In a couple of weeks, Ignaz20 is going to London at the request of a big company in his field. This week or the week after, Gustl and Nazl will take their leave of absence. I am very much afraid that father is going to be upset; he has been very broken lately. He doesn’t like the food anymore and you would have much less occasion to be annoyed, because he rejects supper almost every day. I cook a lot of vegetables and things that are easy to digest, and the parents like my cooking very much. In her last letter, Gisa21 wrote to Grandma that she is so infinitely thankful to her for training her so well in cooking, and that all take delight in her culinary skills. Now she first understands how valuable mother’s intention was! [in teaching her to cook]. Today Miron22 is summoned because of the Aryanization, and it is very likely that he will have to give everything away soon. Miron (brother-in-law)23 has the prospect of getting a job in London; he received a reply to his application. However, all they want are interior photographs; that is, inside an apartment, and that is not particularly his strong point. But he will certainly get himself some nice photographs, and once he is there, he can look for some other position. Anna is going with him as a home worker. We do not know yet what will be with the child, [Trude] since she is not yet able to stand. Yesterday, Anna went to Dr. Bauer, who treated her foot, and he said that all was fine, but it will certainly take another couple of months until she will be able to walk. Karl’s child [Michaela] will be able to walk soon, and here is the big news: through an uncle of Karla’s, Karl is getting an affidavit for America. This uncle is very rich; he has a bank, and he answered Karla’s letter with a telegram which arrived Friday at 7 p.m.: “Affidavits on the way. Uncle Rubin.” Apart from that, Karl received a so-called “Merit Certificate” from Palestine. 3000 academics from Vienna applied and 18 were accepted, Karl among the first. I believe however, that Karl is more suited for America, and that he’ll sooner find a job there, since 5 uncles and aunts of Karla’s have larger enterprises there, and they are certainly going to help him. It will certainly take until the end of the year because there are thousands of affidavits [needing to be processed for the granting of visas] at the American consulate here. Mother is very composed regarding the great farewell, but father takes everything very seriously. Sigl [Siegfried Jellinek] and Martha are very busy; everyone is still left with a lot of laundry to do, clothing, etc. before leaving.24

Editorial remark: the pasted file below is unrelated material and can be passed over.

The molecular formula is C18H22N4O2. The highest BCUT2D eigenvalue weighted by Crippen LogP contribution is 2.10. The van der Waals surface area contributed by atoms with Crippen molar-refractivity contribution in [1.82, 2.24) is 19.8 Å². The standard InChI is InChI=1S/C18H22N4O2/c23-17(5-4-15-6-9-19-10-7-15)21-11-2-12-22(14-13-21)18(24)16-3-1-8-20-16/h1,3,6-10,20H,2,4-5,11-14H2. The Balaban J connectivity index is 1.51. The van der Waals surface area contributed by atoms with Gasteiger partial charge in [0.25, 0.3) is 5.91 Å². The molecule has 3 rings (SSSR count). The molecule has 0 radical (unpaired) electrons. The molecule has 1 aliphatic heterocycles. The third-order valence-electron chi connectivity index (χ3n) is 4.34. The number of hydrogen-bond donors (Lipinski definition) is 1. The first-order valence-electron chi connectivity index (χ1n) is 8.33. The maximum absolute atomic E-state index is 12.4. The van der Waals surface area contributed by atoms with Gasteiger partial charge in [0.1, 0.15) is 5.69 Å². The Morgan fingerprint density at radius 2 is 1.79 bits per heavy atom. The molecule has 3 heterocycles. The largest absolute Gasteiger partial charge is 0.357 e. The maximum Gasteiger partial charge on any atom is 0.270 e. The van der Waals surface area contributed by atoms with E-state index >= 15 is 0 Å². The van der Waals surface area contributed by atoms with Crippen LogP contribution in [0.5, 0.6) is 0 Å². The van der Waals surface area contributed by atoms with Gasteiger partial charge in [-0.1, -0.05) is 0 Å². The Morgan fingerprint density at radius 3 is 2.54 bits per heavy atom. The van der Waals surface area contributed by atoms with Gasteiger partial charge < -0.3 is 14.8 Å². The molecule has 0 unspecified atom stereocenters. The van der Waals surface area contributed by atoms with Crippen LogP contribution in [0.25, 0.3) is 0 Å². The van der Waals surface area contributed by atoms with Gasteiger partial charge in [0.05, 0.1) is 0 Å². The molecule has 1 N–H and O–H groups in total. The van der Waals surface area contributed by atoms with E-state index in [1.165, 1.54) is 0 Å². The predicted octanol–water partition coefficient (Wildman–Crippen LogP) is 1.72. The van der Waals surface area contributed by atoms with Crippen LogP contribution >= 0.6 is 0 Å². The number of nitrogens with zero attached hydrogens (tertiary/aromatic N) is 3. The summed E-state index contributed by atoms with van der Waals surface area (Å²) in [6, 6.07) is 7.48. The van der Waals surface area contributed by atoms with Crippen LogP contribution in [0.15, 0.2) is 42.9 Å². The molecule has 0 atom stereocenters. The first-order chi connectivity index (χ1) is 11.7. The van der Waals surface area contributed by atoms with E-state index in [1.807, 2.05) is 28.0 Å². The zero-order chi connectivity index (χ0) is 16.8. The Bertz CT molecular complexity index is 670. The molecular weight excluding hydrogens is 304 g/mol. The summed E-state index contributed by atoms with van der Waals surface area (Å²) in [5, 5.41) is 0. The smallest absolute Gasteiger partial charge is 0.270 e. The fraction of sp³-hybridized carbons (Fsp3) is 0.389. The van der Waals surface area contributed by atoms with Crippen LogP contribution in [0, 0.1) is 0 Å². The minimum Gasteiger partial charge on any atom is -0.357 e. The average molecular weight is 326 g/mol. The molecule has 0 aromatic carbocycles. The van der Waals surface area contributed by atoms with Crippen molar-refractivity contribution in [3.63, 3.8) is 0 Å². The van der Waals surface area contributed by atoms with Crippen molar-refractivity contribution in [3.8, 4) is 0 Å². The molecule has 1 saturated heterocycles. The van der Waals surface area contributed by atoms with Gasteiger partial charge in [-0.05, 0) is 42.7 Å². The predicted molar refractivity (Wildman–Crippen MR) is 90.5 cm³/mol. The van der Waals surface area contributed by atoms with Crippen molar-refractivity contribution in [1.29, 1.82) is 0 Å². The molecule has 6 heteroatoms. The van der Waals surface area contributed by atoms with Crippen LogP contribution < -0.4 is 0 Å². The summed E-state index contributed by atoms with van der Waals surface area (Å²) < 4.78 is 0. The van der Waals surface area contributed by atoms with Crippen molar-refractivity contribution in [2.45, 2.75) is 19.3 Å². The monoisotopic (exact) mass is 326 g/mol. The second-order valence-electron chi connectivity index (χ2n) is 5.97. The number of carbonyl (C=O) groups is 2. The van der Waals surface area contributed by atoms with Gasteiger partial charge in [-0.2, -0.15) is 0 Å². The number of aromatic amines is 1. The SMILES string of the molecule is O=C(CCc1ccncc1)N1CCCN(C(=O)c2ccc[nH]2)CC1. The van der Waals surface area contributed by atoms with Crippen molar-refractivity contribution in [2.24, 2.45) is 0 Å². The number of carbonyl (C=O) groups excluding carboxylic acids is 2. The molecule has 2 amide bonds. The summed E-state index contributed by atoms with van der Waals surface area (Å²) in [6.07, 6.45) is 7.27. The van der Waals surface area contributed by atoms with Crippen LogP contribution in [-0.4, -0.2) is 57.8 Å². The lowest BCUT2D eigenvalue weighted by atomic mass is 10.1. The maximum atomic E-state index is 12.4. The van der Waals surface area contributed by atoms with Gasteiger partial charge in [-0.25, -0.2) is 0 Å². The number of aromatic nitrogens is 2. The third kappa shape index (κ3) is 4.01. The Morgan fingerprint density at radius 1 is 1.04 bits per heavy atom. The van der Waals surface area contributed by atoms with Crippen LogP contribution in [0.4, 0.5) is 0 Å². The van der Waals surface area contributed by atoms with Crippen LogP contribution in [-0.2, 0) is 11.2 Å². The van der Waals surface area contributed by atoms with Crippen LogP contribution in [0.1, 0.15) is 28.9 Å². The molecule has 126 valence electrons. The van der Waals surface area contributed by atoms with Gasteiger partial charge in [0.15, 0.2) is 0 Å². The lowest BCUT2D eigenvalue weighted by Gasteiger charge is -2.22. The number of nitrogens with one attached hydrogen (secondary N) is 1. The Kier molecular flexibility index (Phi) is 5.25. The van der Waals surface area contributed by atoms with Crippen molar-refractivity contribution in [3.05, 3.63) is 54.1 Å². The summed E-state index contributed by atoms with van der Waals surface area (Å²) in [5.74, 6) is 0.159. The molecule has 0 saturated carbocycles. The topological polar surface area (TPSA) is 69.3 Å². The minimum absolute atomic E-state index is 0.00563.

Unfortunately, Oskar Hirschensohn was arrested four weeks ago because of the affair, as a compensation for which, you lent him money; it does not look very good for him.25 Elsa Gross’ husband [unknown] has also been there26 for 6 weeks. All Jews from the countryside have to leave and the entire province has to be cleared soon. An unspeakable misery! Through Arno’s mother, [Arno and mother unknown] who is from Kolin, and was in Stockerau, and who unfortunately, only on the last day, let me know that she is going back through Stockerau, I am giving you a wallet with ten Reichsmarks and the stamps for Berta, that she requested from Hans. She’ll [Arno’s mother] send it to you as a specimen without value and she’ll send the money by postal order. She could not take more with her because she was afraid. But she’ll come again soon, and then I’ll give her more. Father was at the post office; he has to take a passport with him since any money he wants to send has to be marked there. Anna27 has [a] passport and is going to send you ten Marks this week and next week, Miron, who also has a passport, will take his turn. Have the Schafer girls returned the money yet?28 Anna gave 30 Marks to Hanna [unknown]. Every month father sends on time, and I am enclosing this week’s confirmation.29 Your suggestion regarding Putzi30 is not acceptable at the moment for I do not have money available right now. Apart from that, Putzi is now very attractive and healthy, see picture, and currently feels very comfortable in Hollabrunn. In the morning, she is learning to cook everything with me;